'Black Panther: Wakanda Forever' review: Gloom gives way to hope in this Marvel epic

Grit and might of women heroes set the tone for MCU’s future


The Marvel opening theme in Wakanda Forever is silent. The images of late Chadwick Boseman, flashing through the crevices of the famed Marvel logo, are an apt tribute to the graceful actor who brought the Black Panther to life in four movies. The passing of Boseman not only left the fans mourning, but also a gaping hole in the storyline as Marvel decided to portray the death of King T’Challa, the Black Panther at the starting of Wakanda Forever

With the Black Panther gone, what is next to one of the biggest hits in the Marvel Cinematic Universe (MCU)? Director Ryan Coogler has become successful to an extent in finding a band of women to pick up the mantle and lead Wakanda through its new challenges.

Wakanda is vulnerable in a world without Black Panther. Queen Ramonda (Angela Bassett) who has assumed the throne makes it clear: “They have lost their protector.” Even as the Queen takes on the rest of the world nations, who are eager to get hold of Vibranium, the strongest metal in the world, she encounters an even stronger contender, K’uk’ulkan.

The tech-savy sister of T’challa, Shuri, is shattered by the abrupt passing of her brother. She takes an ample amount of time through the movie to find herself.

Namor, the Sub-Mariner, arguably the Marvel equivalent of DC’s Aquaman, has finally been roped in by the writers Ryan and Joe Robert Cole to the MCU.

He is the champion of his people. At the same time, he has been given somewhat of a supervillain image as well. His people revere him as the ‘Feathered Serpent God’. He is the ruler of Talokan, the aquatic city isolated from the ‘surface-land’ deep down in the ocean.

The movie shows the ancestors of the Talokans escaping the colonisers who speak Spanish and brought the small pox with them. They found refuge in waters and soon settle there, far from the grasp of the ‘Surface People' who they hate. The Talokan’s have mastered the life underwater. Their city, tactics for war and life are an experience that we have never seen in the MCU before.

The hunt for Vibranium is a key element in Wakanda Forever. A college project which was started out as a hobby by an MIT student Riri Williams (Dominique Thorne), triggers a series of catastrophic events for the Wakandans. Riri Willaims, known as Ironheart (a storyline that could ease the loss of Ironman), develops the machine, for her college assignment. The machine leads the military to Namor’s kingdom, and the real challenges for the Wakandans begin!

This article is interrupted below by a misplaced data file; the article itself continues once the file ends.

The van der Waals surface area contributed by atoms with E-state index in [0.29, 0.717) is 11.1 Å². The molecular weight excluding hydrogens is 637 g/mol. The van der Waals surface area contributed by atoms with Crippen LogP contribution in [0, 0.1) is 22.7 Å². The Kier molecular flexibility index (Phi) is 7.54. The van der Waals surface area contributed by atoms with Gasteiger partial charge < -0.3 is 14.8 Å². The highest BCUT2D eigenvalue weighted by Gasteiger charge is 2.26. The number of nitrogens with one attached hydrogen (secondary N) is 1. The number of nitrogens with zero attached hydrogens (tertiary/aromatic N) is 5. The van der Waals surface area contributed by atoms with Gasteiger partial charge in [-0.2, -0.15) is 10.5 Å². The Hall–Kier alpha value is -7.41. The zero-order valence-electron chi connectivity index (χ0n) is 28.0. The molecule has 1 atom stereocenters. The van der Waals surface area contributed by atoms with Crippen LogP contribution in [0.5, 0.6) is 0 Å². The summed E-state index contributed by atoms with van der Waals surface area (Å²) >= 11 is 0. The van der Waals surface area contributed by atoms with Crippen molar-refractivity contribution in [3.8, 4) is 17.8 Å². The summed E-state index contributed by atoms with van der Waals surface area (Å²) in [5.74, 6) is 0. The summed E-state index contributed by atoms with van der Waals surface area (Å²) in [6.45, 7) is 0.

If the truth about Wakanda was a startling revelation for the world powers who thought of it as a ‘country of farmers’, the movie has an even bigger surprise about Vibranium, the source of Wakandan might. Long before they could get a grasp around this newfound knowledge, the Talokan king tries to take advantage of the Wakandan vulnerability and wants them to find Riri Williams.

Okoye (Danai Guriria) and Shuri try to save the 19-year-old Riri and fight the Talokans. Shuri is captured, and through her eyes we get to see the Talokan world. If you were awestruck by the visuals from the Avatar: The Way of Water trailer, be ready for a similar visual spectacle.

Shuri finds herself facing a dilemma, when Namor places an impossible choice before her by asking Wakanda's support.

Nakia (Lupita Nyong’o), who has been away from Wakanda for few years, joins the fight and saves Shuri from Namor. Although she is able to track Shuri and rescue her, this triggers a war. 

The capital city of Wakanda gets attacked by Namor. M’Baku (Winston Duke) offers counsel and protection to Shuri, who mourns the death of her dear ones. The Jabari leader lightens the mood with his wits and humour. 

With Ironheart and Shuri, the long list of female superheroes who would be leading the fight in the latest MCU phase is growing. Ironheart, who is set to soon get a show of her own, will join the likes of Captain Marvel, the Scarlett Witch, Ms Marvel, America Chavez, and She-Hulk. Ironheart is portrayed not just as an ordinary MIT geek. Her name is apt as we get to see Ironman (obviously amateurish) like suit up action and fights. Ironheart’s love for machines and technology makes her an ideal partner for Shuri.

With Killmonger burning the heart-shaped herb garden after his enthronement in the first Black Panther movie, Wakanda is devoid of her protector for most of the movie. However, the writers have found an effective storyline to work around this and as we see in the trailers, a Black Panther does emerge as Wakanda’s protector.

Fewer fight scenes as compared to some other Marvel hits might leave the fans disappointed but the graphics in Wakanda Forever, both surface and under-water, is definitely up to the standards of Endgame.

Shuri, Okoye, Nakia along with the Dora Milaje warriors leading the fights, brings an all women team to the forefront. In fact, apart from a few, most leading characters are women.

The space that Boseman left due to his untimely demise, however, is still vacant. Throughout the movie, one would miss the ‘real’ Black Panther. The producers of the franchise too seem to have understood this as the mid-credit scenes in the movie give some crucial hints about the future of Black Panther. 

Wakanda Forever director: Ryan Coogler

Wakanda Forever cast: Letitia Wright, Lupita Nyong'o, Danai Gurira, Winston Duke, Martin Freeman

Wakanda Forever rating: 3/5

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